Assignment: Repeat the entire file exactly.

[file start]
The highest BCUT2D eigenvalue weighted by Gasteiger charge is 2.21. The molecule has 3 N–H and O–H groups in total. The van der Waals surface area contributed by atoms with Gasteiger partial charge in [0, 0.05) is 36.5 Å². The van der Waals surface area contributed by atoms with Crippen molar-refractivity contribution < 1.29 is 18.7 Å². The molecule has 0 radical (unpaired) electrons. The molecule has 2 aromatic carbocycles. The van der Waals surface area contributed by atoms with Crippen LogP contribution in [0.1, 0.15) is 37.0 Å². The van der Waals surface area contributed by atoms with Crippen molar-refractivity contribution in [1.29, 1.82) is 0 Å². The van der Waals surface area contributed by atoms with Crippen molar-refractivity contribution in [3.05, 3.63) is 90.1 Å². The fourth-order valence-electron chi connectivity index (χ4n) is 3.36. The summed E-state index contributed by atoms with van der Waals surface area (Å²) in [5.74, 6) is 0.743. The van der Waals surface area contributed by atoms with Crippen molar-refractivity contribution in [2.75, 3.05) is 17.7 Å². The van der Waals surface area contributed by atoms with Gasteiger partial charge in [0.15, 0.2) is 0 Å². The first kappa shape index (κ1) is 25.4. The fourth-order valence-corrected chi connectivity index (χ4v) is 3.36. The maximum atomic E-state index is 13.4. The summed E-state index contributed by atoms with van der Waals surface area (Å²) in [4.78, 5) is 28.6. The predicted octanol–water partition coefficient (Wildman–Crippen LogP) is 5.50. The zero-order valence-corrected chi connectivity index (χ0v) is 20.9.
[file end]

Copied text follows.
The highest BCUT2D eigenvalue weighted by Gasteiger charge is 2.21. The molecule has 3 N–H and O–H groups in total. The van der Waals surface area contributed by atoms with Gasteiger partial charge in [0, 0.05) is 36.5 Å². The van der Waals surface area contributed by atoms with Crippen molar-refractivity contribution < 1.29 is 18.7 Å². The molecule has 0 radical (unpaired) electrons. The molecule has 2 aromatic carbocycles. The van der Waals surface area contributed by atoms with Crippen LogP contribution in [0.1, 0.15) is 37.0 Å². The van der Waals surface area contributed by atoms with Crippen molar-refractivity contribution in [1.29, 1.82) is 0 Å². The van der Waals surface area contributed by atoms with Crippen molar-refractivity contribution in [3.05, 3.63) is 90.1 Å². The fourth-order valence-electron chi connectivity index (χ4n) is 3.36. The summed E-state index contributed by atoms with van der Waals surface area (Å²) in [5.74, 6) is 0.743. The van der Waals surface area contributed by atoms with Crippen molar-refractivity contribution in [2.75, 3.05) is 17.7 Å². The van der Waals surface area contributed by atoms with Gasteiger partial charge in [0.15, 0.2) is 0 Å². The first kappa shape index (κ1) is 25.4. The fourth-order valence-corrected chi connectivity index (χ4v) is 3.36. The maximum atomic E-state index is 13.4. The summed E-state index contributed by atoms with van der Waals surface area (Å²) in [4.78, 5) is 28.6. The predicted octanol–water partition coefficient (Wildman–Crippen LogP) is 5.50. The zero-order valence-corrected chi connectivity index (χ0v) is 20.9.